You might be wondering how this is anything new. After all, don’t most marketers already take great pains to know their customers through their demographics and buying behavior? From spending hundreds and thousands of dollars on running social media ads to offering massive discounts, many marketers bleed their budget dry to see that sales graph go north. But then there was a shift in the marketing thought process – instead of burning bank on campaigns then course-correcting based on results, why don’t we directly understand what our clients want and deliver it to them in the first place? This is where psychographics come in.
Psychographics helps you focus on your customers’ sentimental state to drive in results. Psychographic study is like demographics study, but instead of focusing on people numbers, it focuses on people’s emotions.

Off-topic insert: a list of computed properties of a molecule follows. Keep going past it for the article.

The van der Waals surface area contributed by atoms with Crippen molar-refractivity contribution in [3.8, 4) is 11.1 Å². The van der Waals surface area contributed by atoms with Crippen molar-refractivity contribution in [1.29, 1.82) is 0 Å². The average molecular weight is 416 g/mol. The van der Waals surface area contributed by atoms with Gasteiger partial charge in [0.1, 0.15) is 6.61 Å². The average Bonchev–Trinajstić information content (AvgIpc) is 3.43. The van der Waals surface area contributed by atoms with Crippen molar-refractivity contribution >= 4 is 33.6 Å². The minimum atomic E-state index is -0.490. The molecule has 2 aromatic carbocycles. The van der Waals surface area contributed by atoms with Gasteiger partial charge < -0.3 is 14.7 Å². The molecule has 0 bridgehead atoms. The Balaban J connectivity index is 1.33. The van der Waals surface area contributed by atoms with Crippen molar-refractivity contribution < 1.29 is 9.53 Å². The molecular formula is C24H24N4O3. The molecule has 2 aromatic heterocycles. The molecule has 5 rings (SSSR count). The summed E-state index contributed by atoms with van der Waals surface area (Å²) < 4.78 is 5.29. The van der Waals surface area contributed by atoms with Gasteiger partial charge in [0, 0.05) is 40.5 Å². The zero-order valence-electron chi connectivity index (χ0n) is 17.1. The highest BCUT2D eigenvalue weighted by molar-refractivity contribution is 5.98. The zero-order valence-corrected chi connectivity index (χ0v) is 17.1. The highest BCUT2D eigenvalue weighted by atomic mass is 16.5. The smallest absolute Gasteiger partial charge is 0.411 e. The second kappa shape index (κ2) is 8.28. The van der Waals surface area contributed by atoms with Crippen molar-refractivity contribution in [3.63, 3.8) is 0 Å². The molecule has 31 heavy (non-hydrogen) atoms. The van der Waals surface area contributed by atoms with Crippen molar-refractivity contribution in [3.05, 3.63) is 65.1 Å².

It’s a common marketing practice to categorize your audience into age-groups, social class, income, and several other such factors. An important categorization exercise called market segmentation helps you focus on your customer pain points, and not just cold hard facts. With tailor-made content to feed their doubts, you can deliver your offerings to them on a red carpet.
But unlike demographic segmentation that clusters your audience into homogenous groups, psychographic segmentation segregates them into subjective individuals. In other words, you not only get to know who your audience is in a broader sense, you understand the nuances of why individuals buy into your brand as well. The psychographic elements that follow below are great metrics to understand your client like your next door neighbour.